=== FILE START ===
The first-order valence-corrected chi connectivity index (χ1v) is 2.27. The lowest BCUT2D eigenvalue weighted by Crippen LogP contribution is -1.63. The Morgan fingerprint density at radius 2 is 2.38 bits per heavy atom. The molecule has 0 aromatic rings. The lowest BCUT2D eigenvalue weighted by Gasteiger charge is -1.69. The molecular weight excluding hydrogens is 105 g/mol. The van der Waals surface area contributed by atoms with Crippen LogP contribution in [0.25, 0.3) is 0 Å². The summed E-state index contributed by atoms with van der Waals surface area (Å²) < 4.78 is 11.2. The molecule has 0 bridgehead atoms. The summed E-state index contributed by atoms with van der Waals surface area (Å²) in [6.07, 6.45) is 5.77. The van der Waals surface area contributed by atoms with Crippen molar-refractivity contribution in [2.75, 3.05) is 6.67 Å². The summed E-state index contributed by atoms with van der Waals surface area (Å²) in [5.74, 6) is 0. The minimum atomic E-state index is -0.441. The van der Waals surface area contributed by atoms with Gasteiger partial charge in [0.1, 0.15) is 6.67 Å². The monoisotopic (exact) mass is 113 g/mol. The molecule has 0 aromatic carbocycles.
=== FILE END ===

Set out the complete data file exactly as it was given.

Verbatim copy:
The first-order valence-corrected chi connectivity index (χ1v) is 2.27. The lowest BCUT2D eigenvalue weighted by Crippen LogP contribution is -1.63. The Morgan fingerprint density at radius 2 is 2.38 bits per heavy atom. The molecule has 0 aromatic rings. The lowest BCUT2D eigenvalue weighted by Gasteiger charge is -1.69. The molecular weight excluding hydrogens is 105 g/mol. The van der Waals surface area contributed by atoms with Crippen LogP contribution in [0.25, 0.3) is 0 Å². The summed E-state index contributed by atoms with van der Waals surface area (Å²) < 4.78 is 11.2. The molecule has 0 bridgehead atoms. The summed E-state index contributed by atoms with van der Waals surface area (Å²) in [6.07, 6.45) is 5.77. The van der Waals surface area contributed by atoms with Crippen molar-refractivity contribution in [2.75, 3.05) is 6.67 Å². The summed E-state index contributed by atoms with van der Waals surface area (Å²) in [5.74, 6) is 0. The minimum atomic E-state index is -0.441. The van der Waals surface area contributed by atoms with Gasteiger partial charge in [0.1, 0.15) is 6.67 Å². The monoisotopic (exact) mass is 113 g/mol. The molecule has 0 aromatic carbocycles.